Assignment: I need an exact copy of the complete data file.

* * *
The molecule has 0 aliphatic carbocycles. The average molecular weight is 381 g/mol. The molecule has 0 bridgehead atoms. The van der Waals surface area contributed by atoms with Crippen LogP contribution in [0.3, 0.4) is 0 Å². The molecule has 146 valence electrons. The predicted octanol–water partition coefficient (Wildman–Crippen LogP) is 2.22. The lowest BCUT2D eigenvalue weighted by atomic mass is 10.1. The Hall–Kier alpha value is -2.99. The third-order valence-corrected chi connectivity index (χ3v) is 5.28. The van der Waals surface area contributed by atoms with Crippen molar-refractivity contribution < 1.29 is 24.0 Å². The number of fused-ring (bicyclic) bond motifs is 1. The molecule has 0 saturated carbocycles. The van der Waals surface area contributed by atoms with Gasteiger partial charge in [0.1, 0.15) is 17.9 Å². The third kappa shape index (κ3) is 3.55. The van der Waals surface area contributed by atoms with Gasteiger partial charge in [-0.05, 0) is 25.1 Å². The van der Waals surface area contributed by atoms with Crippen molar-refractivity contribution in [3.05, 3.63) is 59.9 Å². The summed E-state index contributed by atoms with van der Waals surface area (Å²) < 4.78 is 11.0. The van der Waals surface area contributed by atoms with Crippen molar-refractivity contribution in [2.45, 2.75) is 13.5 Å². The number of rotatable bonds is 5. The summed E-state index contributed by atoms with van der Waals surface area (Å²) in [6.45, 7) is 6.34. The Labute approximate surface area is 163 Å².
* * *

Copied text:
The molecule has 0 aliphatic carbocycles. The average molecular weight is 381 g/mol. The molecule has 0 bridgehead atoms. The van der Waals surface area contributed by atoms with Crippen LogP contribution in [0.3, 0.4) is 0 Å². The molecule has 146 valence electrons. The predicted octanol–water partition coefficient (Wildman–Crippen LogP) is 2.22. The lowest BCUT2D eigenvalue weighted by atomic mass is 10.1. The Hall–Kier alpha value is -2.99. The third-order valence-corrected chi connectivity index (χ3v) is 5.28. The van der Waals surface area contributed by atoms with Crippen molar-refractivity contribution < 1.29 is 24.0 Å². The number of fused-ring (bicyclic) bond motifs is 1. The molecule has 0 saturated carbocycles. The van der Waals surface area contributed by atoms with Gasteiger partial charge in [0.1, 0.15) is 17.9 Å². The third kappa shape index (κ3) is 3.55. The van der Waals surface area contributed by atoms with Gasteiger partial charge in [-0.05, 0) is 25.1 Å². The van der Waals surface area contributed by atoms with Crippen molar-refractivity contribution in [3.05, 3.63) is 59.9 Å². The summed E-state index contributed by atoms with van der Waals surface area (Å²) < 4.78 is 11.0. The van der Waals surface area contributed by atoms with Crippen molar-refractivity contribution in [2.45, 2.75) is 13.5 Å². The number of rotatable bonds is 5. The summed E-state index contributed by atoms with van der Waals surface area (Å²) in [6.45, 7) is 6.34. The Labute approximate surface area is 163 Å².